Rees Morrison, Esq., is an expert consultant to general counsel on management issues. Visit his website,, write Rees@ReesMorrison(dot)com, or call him at 973.568.9110.
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    « February 2008 |
    Main | April 2008 »

    When lawyers use their laptops during meetings

    In many high-tech companies, or perhaps I should say in many young companies, lawyers commonly bring their laptops to meetings. With power cables, LANs and WIFI networks readily available, the lawyers need never be electronically out of touch. They can be present at the meeting while all the time attending to their email, instant messages, stock quotes, and social networks.

    What trips up this keyboard hyper-activity is that humans have limits on their ability to multi-task. Incoming email messages are too seductive to ignore (See my post of Feb. 20, 2008: diminished productivity.).

    Even so, since stretches of every meeting have no relevance to some people, on-line lawyers can interleave their work into those slack periods. They can find and share (or even project) documents and quickly research something, such as a law firm being discussed. Everything electronic is available all the time for the plugged-in attorneys.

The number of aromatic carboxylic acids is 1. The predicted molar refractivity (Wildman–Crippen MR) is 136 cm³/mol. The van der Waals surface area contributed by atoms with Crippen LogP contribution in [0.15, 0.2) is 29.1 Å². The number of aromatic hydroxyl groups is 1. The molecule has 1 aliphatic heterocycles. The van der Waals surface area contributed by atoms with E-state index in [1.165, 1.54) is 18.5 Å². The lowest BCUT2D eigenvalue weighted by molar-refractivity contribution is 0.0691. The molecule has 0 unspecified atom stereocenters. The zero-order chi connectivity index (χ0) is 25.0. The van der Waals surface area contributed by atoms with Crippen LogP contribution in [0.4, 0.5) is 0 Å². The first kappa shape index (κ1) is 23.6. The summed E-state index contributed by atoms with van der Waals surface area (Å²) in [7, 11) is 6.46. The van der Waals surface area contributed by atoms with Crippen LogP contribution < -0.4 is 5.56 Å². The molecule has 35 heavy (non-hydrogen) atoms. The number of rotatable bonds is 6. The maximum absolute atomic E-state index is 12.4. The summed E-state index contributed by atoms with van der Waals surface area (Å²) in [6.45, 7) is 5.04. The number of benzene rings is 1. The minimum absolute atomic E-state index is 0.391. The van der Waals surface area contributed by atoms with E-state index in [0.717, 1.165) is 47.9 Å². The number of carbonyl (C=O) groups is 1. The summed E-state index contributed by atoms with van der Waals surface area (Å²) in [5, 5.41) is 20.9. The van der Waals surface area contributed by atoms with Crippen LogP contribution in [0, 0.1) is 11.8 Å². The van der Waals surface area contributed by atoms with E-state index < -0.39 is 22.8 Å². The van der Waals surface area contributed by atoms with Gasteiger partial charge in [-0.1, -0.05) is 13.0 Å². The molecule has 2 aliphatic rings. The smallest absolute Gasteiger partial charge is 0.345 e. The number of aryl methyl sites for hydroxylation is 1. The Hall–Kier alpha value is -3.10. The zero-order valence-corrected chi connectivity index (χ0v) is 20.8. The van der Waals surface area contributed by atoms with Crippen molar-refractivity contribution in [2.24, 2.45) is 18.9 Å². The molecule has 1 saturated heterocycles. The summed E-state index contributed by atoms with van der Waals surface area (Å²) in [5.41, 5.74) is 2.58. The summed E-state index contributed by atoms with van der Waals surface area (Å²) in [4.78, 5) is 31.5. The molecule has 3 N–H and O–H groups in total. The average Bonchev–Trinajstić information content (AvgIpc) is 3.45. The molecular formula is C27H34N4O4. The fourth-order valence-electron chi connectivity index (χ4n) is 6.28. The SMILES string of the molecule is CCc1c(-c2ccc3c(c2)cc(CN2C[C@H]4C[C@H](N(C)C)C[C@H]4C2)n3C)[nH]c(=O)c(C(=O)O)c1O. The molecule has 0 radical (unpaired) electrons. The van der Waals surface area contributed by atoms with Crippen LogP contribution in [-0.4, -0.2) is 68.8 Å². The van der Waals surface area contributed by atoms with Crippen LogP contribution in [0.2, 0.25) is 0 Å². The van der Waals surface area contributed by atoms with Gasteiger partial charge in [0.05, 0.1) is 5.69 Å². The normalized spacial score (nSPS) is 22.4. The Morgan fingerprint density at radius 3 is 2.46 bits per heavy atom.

This blog selected to be among Forbes’ collection of business blogs

    It is an honor for this blog, Law Department Management, to be chosen by Forbes for its best-of-business blogs. Over the past three years, I have accumulated more than 3,100 posts here. Around 300 people have signed up for RSS feeds, according to FeedBurner. Since February 2007, there have been 81,000 visitors to this blog, with the average visit length of 1:36 (a minute and a half); there have been 142,000 page views.

    Not that I kid myself that managers in law departments turn frequently to blogs for guidance and ideas, but over time the accumulation of material on management will become more and more widely known and respected. The legal blogospher will improve steadily, as my article forecast a couple of years ago.

    RFP – Request for Proposal and Really Full of Posts

    Many posts on Law Department Management concern Requests for Proposal (RFP), which are a popular tool of general counsel. Some general observations about RFPs have deserved comment (See my posts of Oct. 26, 2007: seven tips for more effective RFPs by a law department; Aug. 9, 2006: RFPs compared to targeted talks; May 3, 2007: confidentiality agreements preserve the secrecy of RFPs; Oct. 29, 2006: untrue that “a lot of RFPs are simply fishing expeditions”; Aug. 10, 2007: RFPs every three years to obtain discounted rates from firms; March 26, 2007:Services that are excluded from the coverage of an RFP process; and May 3, 2007: RFPs: format requirements can be inside or outside the bun.).